I'm a full time Ph.D. student. You might, of course, know that professors interact with the students very often (except if the professor is super busy always). I interact with mine almost every day. I do work with couple of collaborators in different countries. That is because my advisor knows them in-person before deciding to collaborate. I work with lab colleagues frequently. Remote makes all this extremely challenging.
"Disclaimer": I'm not in STEM
It's not a tactic I'd recommend to anyone unless their circumstances were strongly dictating it, and there's definitely stuff lost in the process. And my department wasn't particularly "collegial" - for the places that are, it'll be worse.
I would recommend against it in exceptionally strenuous terms for the PhD. Full-time on-site PhD or don't bother IMO. It just decreases the educational intensity and quality so much not to do that.
In academia however you can possibly build connections with your peers (other labs) and lab colleagues through your work. One can attend on-campus seminars and exchange ideas with potential collaborators. Being remote voids these options. Opportunities to work on interesting projects (other than research. For instance, contributing to student organizations) will be lost as well.
Edit: Regarding my research area.
On most occasions, students will have to register for classes (not all classes are offered online). Once you complete classes, it is potentially viable to work remotely. However, it again depends on the funding scenario. How a student is supported etc. If I'm a Teaching Assistant, I'm expected to be on campus and available to students. Being a Research Assistant gives the flexibility to work remotely (if advisor agrees however not all universities might allow that).
While it was possible, and I'd defend my decision to do it, it's a tough road, and not one I'd start out on if I could avoid it.
In Europe, mostly, you're required to have a master's degree to apply for a PhD.
I'm also not sure how its relevant to what I said?
(1) People who were planning to go into industry and already have, say, an offer letter from Google, or just a strong open source profile, but now aren't sure if they want to go into industry or academia. Being able to apply to Brown with their offer letter could reduce a lot of friction in their consideration of the academic route.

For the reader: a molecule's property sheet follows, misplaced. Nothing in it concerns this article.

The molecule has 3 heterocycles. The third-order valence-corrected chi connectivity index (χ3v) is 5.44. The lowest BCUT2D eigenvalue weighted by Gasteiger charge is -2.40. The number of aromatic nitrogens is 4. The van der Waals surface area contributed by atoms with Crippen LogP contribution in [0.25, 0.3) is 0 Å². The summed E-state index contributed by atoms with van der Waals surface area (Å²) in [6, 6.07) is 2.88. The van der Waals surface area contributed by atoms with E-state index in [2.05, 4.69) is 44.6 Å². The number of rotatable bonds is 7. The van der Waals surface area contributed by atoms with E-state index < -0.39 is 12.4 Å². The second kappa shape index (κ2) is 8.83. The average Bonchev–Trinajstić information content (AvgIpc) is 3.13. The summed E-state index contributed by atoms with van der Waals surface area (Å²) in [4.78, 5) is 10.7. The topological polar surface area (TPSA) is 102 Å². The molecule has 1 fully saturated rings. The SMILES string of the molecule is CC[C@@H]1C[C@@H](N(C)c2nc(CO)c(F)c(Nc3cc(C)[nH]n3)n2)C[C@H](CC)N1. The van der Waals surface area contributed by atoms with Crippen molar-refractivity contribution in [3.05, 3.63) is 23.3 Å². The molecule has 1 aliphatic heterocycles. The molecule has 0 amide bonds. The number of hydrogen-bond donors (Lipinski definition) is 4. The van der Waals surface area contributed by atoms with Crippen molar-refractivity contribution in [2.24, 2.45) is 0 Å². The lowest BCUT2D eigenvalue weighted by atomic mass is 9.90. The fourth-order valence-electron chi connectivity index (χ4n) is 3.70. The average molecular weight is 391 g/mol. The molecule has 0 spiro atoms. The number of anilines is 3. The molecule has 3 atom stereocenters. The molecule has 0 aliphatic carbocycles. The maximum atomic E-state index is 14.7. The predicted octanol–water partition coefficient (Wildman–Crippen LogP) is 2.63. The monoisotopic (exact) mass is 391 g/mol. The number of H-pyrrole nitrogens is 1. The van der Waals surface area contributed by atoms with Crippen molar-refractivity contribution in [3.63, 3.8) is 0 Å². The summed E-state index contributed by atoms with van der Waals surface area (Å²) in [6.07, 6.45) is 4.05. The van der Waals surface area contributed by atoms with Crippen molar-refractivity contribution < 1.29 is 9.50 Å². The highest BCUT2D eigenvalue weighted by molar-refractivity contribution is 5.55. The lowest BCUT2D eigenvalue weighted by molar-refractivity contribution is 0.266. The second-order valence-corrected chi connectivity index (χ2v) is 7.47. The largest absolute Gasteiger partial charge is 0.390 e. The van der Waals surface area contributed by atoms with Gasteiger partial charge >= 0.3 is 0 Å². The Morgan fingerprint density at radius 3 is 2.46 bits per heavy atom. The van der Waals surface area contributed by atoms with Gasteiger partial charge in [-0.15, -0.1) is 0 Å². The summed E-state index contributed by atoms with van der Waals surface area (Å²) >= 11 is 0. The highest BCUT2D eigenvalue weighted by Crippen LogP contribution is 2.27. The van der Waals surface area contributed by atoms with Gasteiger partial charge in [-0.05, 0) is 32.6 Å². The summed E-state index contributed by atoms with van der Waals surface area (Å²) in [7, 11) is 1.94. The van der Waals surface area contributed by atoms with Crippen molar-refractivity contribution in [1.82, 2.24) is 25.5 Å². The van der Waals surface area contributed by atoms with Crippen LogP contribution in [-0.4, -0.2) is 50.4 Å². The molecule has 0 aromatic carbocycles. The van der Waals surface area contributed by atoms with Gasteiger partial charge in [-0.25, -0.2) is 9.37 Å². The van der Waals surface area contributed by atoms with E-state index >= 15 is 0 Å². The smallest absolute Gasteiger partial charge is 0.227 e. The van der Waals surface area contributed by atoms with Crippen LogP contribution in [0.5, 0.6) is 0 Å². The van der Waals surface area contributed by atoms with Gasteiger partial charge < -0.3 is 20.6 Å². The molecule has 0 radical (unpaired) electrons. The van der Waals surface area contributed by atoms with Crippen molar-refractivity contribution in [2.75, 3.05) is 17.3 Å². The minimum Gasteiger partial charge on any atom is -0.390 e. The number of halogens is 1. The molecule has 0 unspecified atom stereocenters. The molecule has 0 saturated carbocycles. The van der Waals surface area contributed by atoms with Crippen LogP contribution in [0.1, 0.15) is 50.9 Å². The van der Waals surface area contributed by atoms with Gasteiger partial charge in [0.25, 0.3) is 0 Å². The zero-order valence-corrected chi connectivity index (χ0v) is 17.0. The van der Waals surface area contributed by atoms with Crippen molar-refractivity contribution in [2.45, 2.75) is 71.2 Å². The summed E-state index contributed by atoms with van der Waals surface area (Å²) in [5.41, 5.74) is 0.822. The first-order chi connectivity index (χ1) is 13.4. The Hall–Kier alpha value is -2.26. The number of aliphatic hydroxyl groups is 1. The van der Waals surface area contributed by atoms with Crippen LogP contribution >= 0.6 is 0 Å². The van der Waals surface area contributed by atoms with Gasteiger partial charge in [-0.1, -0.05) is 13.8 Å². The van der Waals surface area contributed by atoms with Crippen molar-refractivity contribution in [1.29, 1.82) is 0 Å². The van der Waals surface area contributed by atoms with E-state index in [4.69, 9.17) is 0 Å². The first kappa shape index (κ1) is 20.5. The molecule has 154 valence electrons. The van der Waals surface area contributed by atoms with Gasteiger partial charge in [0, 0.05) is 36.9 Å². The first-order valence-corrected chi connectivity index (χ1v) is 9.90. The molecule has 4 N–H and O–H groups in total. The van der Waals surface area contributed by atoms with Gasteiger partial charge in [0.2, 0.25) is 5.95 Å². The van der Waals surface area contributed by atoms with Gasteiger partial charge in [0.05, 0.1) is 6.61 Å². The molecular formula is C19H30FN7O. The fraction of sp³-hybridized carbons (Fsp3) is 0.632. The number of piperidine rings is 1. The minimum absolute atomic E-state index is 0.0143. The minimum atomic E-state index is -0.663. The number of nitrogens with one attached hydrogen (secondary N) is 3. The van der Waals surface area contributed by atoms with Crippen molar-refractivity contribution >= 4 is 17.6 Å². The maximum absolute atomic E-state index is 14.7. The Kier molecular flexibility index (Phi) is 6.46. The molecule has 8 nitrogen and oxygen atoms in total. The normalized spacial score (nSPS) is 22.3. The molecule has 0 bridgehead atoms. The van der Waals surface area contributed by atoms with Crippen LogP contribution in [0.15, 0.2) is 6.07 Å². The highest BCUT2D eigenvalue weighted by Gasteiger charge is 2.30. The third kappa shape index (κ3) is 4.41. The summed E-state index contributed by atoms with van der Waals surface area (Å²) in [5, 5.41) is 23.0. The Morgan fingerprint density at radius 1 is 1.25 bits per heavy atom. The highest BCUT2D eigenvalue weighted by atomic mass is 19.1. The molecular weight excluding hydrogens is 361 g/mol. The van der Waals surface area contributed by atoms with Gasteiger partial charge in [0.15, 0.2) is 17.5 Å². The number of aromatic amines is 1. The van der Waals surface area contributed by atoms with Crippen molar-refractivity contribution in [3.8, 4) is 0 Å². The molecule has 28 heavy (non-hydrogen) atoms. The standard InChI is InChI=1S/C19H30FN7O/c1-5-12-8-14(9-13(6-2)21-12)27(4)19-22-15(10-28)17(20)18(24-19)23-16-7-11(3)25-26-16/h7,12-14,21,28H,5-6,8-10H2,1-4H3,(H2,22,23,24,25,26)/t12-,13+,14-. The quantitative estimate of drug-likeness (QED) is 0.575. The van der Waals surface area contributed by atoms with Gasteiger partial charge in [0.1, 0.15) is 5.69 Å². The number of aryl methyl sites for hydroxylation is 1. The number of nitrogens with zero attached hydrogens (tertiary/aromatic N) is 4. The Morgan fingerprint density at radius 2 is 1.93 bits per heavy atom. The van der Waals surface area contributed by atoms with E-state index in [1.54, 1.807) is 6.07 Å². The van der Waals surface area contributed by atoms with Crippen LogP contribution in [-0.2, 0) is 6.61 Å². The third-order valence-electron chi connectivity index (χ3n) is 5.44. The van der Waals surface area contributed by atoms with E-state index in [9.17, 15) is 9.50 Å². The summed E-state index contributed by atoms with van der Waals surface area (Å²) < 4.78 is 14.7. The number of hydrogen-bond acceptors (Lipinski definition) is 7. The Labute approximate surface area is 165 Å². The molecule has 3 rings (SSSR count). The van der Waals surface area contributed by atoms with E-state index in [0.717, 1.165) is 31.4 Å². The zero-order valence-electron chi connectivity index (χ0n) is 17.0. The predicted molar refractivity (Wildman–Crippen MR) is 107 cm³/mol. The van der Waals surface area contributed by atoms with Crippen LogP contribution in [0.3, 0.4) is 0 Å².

(2) People who've already tried to get into a top Ph.D. program the traditional route and failed. If this is your dream, and you don't have the grades or publications to get in otherwise, but you do have top programming chops, this could be a way for you to still get what you want.
(3) People who are already in industry and want to go into academia. They may have lost their academic connections at this point in time. Even if they had great grades, they may struggle to reconnect with old teachers to write the requisite stellar recommendation letters.
Looking at the examples in the original post, I think the "demonstrate scholarship" section could directly apply for physics as well. Offer letters, github, are more more marginally useful...
Tough one. I'd love to hear how this works out, he sounds like a very thoughtful professor.
My academic resume isn't going to get me noticed for a PhD program but it sounds like someone is finally looking at ability (I had great scores on the Computer Science GRE in 1990, but they apparently only last five years and that test has been discontinued)!
Thus, CS programs stopped requiring it, so fewer people took the exam, so the ETS decided to drop it.
Note that no professors have actually been tracked or harmed.
Most European countries require a masters degree before starting, but the PhD is officially supposed to take 3 years (but usually takes 3-4+)
personally I think HN has both a pro-PhD, pro-academic, and also an anti-PhD or anti-academic segment. Sometimes within the same people! I certainly do.
I think it has both strengths and weaknesses. I think to the extent that universities and PhD track stuff serves an unnecessary and embarrassing anachronistic echo from the Middle Ages then that is a bad thing. But to the extent it helps teach disciplined thinking, cultivate a new generation of teachers and researchers, and helps to cull out noise or invalid/false/dumb contributions to the advancement of an art, it's a very good thing. The weed-out effect is good. I think some antipathy comes from the folks who perceive there to be a lot of non-weeds outside academia, and weeds within it. All discipline and curation is good. But it's not the unique providence of universities or professorship tracks. A lot of programmers have a libertarian bent too and dislike profit-maximizing monopolies or priesthoods, and universities/academia has at least a little of that aspect to them.